IFAs who invest clients’ money with active fund managers should avoid those who aim to hug the index if they want to see the best results, according to Martin Currie.
Speaking at the Honister Capital annual conference in Brighton last week, Martin Currie head of intermediary sales Alan Burnett said IFAs should be ready to accept short-term underperformance in return for long-term results.
He said: “If you are going active, find a manager who is willing to step away from the index, ignore the index hugging mentality, then give them time. If and when they underperform for six or 12 months, do not panic and sell them because those guys are willing to do that.
“Active management in my view is moving away from the index not churning your portfolio over three or four times a year.”
Burnett says hugging the index makes sense at a time when markets rise continuously, but with the current unpredictability trying to gain off the average growth is not the best way forward.
He said: “For 25 years the market just kept going up and we all believed it would keep on going. That is the environment where I think you should have had a lot of trackers, because if the market keeps going up, bring your costs down, pile into the index and do not worry about it.
“In the current environment do not hold the average, do not hold the whole index.”
Burnett said future growth areas like China may be good places to seek profits, with emerging economies expected to be a greater part of global GDP than developed economies by 2013, but investment needs to be targeted.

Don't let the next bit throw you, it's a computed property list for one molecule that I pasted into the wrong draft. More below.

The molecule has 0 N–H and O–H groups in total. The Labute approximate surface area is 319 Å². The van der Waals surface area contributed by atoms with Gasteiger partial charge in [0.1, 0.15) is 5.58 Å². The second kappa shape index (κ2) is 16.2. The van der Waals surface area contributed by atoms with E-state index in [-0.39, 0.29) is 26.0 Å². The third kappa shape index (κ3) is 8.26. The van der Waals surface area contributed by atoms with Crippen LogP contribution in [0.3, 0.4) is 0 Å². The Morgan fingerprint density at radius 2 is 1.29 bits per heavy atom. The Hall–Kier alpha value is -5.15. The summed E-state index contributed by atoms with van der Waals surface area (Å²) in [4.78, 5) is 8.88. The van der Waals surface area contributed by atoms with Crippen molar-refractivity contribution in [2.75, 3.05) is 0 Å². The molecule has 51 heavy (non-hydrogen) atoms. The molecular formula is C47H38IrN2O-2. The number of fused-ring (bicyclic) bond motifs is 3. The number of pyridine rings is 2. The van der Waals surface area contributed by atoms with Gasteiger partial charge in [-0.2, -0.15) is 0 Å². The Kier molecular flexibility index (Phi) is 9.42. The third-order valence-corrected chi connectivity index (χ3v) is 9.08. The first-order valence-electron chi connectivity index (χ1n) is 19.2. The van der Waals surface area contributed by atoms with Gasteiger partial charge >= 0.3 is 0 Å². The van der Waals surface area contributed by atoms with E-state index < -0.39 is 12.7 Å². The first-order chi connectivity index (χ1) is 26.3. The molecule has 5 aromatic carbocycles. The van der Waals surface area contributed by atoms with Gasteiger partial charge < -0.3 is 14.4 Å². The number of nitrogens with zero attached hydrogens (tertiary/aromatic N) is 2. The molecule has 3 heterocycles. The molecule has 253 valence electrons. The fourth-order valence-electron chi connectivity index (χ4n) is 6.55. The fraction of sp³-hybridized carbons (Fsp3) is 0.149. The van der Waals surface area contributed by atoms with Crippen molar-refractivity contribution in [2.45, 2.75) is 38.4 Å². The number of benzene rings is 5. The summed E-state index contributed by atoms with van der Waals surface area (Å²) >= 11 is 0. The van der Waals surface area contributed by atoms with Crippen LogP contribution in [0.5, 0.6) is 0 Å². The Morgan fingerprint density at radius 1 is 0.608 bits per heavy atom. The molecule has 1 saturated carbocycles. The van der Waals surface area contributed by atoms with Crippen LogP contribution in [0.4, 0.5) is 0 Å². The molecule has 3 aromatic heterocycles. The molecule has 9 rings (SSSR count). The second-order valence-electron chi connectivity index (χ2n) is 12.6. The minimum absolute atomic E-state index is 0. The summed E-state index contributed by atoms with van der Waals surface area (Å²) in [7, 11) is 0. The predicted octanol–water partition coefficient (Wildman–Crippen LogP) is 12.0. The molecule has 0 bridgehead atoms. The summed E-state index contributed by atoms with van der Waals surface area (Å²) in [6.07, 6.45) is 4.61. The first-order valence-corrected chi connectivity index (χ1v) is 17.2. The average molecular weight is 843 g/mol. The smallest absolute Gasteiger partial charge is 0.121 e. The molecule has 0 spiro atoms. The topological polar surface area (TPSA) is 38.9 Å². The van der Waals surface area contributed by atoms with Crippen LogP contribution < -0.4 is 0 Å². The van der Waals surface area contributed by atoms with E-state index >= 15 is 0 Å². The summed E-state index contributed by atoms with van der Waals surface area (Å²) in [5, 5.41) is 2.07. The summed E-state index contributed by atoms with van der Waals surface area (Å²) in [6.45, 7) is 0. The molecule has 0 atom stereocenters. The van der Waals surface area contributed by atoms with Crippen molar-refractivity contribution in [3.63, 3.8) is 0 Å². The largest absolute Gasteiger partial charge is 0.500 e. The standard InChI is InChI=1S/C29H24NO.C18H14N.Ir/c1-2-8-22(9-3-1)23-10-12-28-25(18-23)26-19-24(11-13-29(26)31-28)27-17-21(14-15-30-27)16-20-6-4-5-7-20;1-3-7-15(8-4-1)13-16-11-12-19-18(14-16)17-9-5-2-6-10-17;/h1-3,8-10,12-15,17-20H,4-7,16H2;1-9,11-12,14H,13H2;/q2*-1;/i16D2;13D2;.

He said: “China is about 1 per cent of the MSCI index at the moment and it is soon going to be 12 or 13 per cent of global GDP. You are not going to capture that growth if you just try and buy an index.
“Countries and regions are far less important than companies and sectors.”
Burnett said index hugging and passive investing rely on the hypothesis that markets are efficient, but he insists they are not.
He said: “It would be a pretty sensible view were it not wrong. Do not take it from me, Warren Buffett said ’I would be a bum on the street with a tin cup if markets were efficient’. Markets are inefficient and we think they will become more inefficient than they have been in the last 30 years.
“The debate is not if active or passive management is right or wrong, it is about how you get good active managers and then mix them with good passive managers.”